A minor annoyance were a few alsa buffer underruns with play, that caused drop-outs mostly at the beginning of a song. But this may be a configuration issue or related to the way the FLAC files were created (most of them were created during ripping by k3b).

1. VLC
In my first comparison of FLAC players VLC failed completely. While it was good with other formats, it was the worst of all FLAC players. Sound was flat, sound staging was poor, and it never made me move my feet, even with the funkiest music. All gone. The new VLC provides the highest resolution of all FLAC players I tried (maybe with the exception of play from the SoX package, but I haven't tested it this time). It provides excellent and stable sound staging, has the best control of large orchestras and singles out solo instruments with stable positions, so that you can tell, where all the instruments and musicians are in "your" room, even with complex arrangements. Also, the former softness is completely gone.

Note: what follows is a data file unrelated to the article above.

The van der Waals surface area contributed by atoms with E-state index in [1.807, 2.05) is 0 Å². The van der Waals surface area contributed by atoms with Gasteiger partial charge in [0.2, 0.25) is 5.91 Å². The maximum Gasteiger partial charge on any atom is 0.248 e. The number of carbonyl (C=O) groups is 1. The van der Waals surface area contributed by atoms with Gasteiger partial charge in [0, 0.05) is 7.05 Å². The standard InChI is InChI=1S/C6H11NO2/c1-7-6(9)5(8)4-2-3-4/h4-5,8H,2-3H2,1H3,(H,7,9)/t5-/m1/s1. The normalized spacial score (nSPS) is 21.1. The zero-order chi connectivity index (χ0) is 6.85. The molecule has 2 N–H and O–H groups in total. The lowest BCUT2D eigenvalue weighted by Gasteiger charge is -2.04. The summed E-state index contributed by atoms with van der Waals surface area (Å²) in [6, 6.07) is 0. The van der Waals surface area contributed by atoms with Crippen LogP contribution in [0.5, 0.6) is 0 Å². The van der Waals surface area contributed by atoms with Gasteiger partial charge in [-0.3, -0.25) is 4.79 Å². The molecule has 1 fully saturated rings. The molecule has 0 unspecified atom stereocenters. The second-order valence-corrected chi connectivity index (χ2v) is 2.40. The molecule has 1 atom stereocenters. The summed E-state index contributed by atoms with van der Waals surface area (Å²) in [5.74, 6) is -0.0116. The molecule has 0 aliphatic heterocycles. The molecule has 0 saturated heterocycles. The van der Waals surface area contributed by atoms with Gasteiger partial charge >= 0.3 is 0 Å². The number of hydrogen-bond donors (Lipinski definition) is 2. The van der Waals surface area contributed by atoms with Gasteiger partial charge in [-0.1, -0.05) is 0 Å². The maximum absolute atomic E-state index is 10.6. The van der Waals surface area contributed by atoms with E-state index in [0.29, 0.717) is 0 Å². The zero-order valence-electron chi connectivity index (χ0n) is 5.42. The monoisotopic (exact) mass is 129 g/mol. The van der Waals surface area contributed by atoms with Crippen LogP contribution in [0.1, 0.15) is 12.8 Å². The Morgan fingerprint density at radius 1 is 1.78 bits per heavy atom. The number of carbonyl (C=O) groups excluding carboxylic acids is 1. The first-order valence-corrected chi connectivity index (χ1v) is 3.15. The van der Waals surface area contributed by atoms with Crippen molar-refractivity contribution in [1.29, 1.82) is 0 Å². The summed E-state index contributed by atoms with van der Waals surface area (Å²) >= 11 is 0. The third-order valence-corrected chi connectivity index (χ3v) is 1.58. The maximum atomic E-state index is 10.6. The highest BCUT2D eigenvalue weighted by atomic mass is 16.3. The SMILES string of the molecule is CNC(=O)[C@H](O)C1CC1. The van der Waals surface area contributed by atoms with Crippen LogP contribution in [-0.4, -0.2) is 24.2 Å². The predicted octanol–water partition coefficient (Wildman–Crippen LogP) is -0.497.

So VLC made it from last to first within a couple of releases. Chapeau to the VLC developers and thanks a lot to Alien Bob for maintaining and providing Slackware packages for it!

Not much to say about the other contenders, as nothing has changed significantly.

2. Kaffeine
It was my #2 overall, and is now #2 of the FLAC players with a GUI. Sound quality of Kaffeine (BTW, with all formats, not just FLAC) is still as good as it was, which is *very* good. Just VLC is slightly better, and to notice the difference you need to use really good stereo gear.

3. Amarok
Actually, this one gives me mixed feelings. It's audio quality is very good, actually, but it's noticably less loud than the others. Sound as such is very similar to Kaffeine, I wasn't able to distinguish between the two reliably with my eyes shut and the same music playing with the same volume.

4. KPlayer/MPlayer
Sound was a bit darker, less "open", less brilliant than with the above ones. People, who like to hear chorus music, will like just that, I guess. So, this might be more a matter of personal likings than one of quality, and the output of MPlayer is still quite realistic and natural.